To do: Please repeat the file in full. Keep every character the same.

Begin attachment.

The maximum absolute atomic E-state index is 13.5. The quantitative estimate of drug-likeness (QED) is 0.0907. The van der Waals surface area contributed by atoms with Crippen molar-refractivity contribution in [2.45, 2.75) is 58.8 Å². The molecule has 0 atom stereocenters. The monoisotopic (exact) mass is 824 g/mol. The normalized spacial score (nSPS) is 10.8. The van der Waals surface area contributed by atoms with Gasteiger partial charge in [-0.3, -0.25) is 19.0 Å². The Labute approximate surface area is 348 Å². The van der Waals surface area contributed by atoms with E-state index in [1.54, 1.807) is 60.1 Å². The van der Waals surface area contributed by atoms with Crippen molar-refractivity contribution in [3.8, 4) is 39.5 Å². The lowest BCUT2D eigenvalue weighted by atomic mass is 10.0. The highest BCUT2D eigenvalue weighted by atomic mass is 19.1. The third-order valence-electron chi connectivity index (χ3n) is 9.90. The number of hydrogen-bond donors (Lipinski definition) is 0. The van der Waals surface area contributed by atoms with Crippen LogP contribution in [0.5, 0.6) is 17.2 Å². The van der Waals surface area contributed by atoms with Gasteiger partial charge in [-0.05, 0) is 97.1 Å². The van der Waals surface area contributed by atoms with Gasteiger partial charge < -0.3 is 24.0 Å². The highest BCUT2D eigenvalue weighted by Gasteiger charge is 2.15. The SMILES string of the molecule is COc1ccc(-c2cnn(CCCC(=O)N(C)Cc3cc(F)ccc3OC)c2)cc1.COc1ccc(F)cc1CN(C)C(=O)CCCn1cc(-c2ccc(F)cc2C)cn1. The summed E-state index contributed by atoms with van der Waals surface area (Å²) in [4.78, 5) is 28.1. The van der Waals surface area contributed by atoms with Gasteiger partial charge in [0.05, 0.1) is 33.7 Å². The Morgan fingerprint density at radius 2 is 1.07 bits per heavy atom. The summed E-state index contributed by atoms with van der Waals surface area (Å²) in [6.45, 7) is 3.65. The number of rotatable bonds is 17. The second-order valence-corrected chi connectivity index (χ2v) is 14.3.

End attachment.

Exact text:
The maximum absolute atomic E-state index is 13.5. The quantitative estimate of drug-likeness (QED) is 0.0907. The van der Waals surface area contributed by atoms with Crippen molar-refractivity contribution in [2.45, 2.75) is 58.8 Å². The molecule has 0 atom stereocenters. The monoisotopic (exact) mass is 824 g/mol. The normalized spacial score (nSPS) is 10.8. The van der Waals surface area contributed by atoms with Gasteiger partial charge in [-0.3, -0.25) is 19.0 Å². The Labute approximate surface area is 348 Å². The van der Waals surface area contributed by atoms with E-state index in [1.54, 1.807) is 60.1 Å². The van der Waals surface area contributed by atoms with Crippen molar-refractivity contribution in [3.8, 4) is 39.5 Å². The lowest BCUT2D eigenvalue weighted by atomic mass is 10.0. The highest BCUT2D eigenvalue weighted by atomic mass is 19.1. The third-order valence-electron chi connectivity index (χ3n) is 9.90. The number of hydrogen-bond donors (Lipinski definition) is 0. The van der Waals surface area contributed by atoms with Crippen LogP contribution in [0.5, 0.6) is 17.2 Å². The van der Waals surface area contributed by atoms with Gasteiger partial charge in [-0.05, 0) is 97.1 Å². The van der Waals surface area contributed by atoms with Gasteiger partial charge < -0.3 is 24.0 Å². The highest BCUT2D eigenvalue weighted by Gasteiger charge is 2.15. The SMILES string of the molecule is COc1ccc(-c2cnn(CCCC(=O)N(C)Cc3cc(F)ccc3OC)c2)cc1.COc1ccc(F)cc1CN(C)C(=O)CCCn1cc(-c2ccc(F)cc2C)cn1. The summed E-state index contributed by atoms with van der Waals surface area (Å²) in [4.78, 5) is 28.1. The van der Waals surface area contributed by atoms with Gasteiger partial charge in [0.05, 0.1) is 33.7 Å². The Morgan fingerprint density at radius 2 is 1.07 bits per heavy atom. The summed E-state index contributed by atoms with van der Waals surface area (Å²) in [6.45, 7) is 3.65. The number of rotatable bonds is 17. The second-order valence-corrected chi connectivity index (χ2v) is 14.3.